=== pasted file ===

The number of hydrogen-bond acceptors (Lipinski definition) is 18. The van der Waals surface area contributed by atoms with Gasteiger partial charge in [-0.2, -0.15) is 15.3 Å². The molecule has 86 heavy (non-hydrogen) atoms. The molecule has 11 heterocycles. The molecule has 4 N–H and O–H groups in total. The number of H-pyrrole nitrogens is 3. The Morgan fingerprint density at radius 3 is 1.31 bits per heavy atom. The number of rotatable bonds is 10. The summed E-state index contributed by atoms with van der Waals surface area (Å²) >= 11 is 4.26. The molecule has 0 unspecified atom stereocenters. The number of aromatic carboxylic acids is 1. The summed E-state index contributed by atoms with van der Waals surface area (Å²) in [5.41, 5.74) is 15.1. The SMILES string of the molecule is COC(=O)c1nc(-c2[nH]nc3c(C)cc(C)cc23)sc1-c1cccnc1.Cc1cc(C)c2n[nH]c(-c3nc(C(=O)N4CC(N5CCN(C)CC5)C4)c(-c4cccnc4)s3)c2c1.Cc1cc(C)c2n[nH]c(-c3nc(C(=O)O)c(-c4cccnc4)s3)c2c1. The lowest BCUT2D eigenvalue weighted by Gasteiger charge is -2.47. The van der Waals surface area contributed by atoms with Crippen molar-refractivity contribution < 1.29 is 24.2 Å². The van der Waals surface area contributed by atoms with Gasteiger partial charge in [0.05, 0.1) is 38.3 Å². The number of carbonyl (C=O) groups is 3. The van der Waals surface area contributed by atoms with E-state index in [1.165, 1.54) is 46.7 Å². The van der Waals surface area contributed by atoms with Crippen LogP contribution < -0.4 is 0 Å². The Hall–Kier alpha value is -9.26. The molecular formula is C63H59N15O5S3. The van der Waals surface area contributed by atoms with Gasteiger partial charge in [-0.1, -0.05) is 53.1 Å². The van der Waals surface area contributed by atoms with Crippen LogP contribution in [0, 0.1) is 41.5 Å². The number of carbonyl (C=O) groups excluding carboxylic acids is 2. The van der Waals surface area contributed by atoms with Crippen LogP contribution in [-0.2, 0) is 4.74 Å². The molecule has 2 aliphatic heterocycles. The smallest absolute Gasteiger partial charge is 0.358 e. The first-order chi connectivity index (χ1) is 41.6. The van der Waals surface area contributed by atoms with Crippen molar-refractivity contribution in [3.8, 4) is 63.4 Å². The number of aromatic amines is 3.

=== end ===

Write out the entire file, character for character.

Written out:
The number of hydrogen-bond acceptors (Lipinski definition) is 18. The van der Waals surface area contributed by atoms with Gasteiger partial charge in [-0.2, -0.15) is 15.3 Å². The molecule has 86 heavy (non-hydrogen) atoms. The molecule has 11 heterocycles. The molecule has 4 N–H and O–H groups in total. The number of H-pyrrole nitrogens is 3. The Morgan fingerprint density at radius 3 is 1.31 bits per heavy atom. The number of rotatable bonds is 10. The summed E-state index contributed by atoms with van der Waals surface area (Å²) >= 11 is 4.26. The molecule has 0 unspecified atom stereocenters. The number of aromatic carboxylic acids is 1. The summed E-state index contributed by atoms with van der Waals surface area (Å²) in [5.41, 5.74) is 15.1. The SMILES string of the molecule is COC(=O)c1nc(-c2[nH]nc3c(C)cc(C)cc23)sc1-c1cccnc1.Cc1cc(C)c2n[nH]c(-c3nc(C(=O)N4CC(N5CCN(C)CC5)C4)c(-c4cccnc4)s3)c2c1.Cc1cc(C)c2n[nH]c(-c3nc(C(=O)O)c(-c4cccnc4)s3)c2c1. The lowest BCUT2D eigenvalue weighted by Gasteiger charge is -2.47. The van der Waals surface area contributed by atoms with Crippen molar-refractivity contribution < 1.29 is 24.2 Å². The van der Waals surface area contributed by atoms with Gasteiger partial charge in [0.05, 0.1) is 38.3 Å². The number of carbonyl (C=O) groups is 3. The van der Waals surface area contributed by atoms with E-state index in [1.165, 1.54) is 46.7 Å². The van der Waals surface area contributed by atoms with Crippen LogP contribution < -0.4 is 0 Å². The Hall–Kier alpha value is -9.26. The molecular formula is C63H59N15O5S3. The van der Waals surface area contributed by atoms with Gasteiger partial charge in [-0.1, -0.05) is 53.1 Å². The van der Waals surface area contributed by atoms with Crippen LogP contribution in [0, 0.1) is 41.5 Å². The number of carbonyl (C=O) groups excluding carboxylic acids is 2. The van der Waals surface area contributed by atoms with Crippen LogP contribution in [-0.2, 0) is 4.74 Å². The molecule has 2 aliphatic heterocycles. The smallest absolute Gasteiger partial charge is 0.358 e. The first-order chi connectivity index (χ1) is 41.6. The van der Waals surface area contributed by atoms with Crippen molar-refractivity contribution in [3.8, 4) is 63.4 Å². The number of aromatic amines is 3.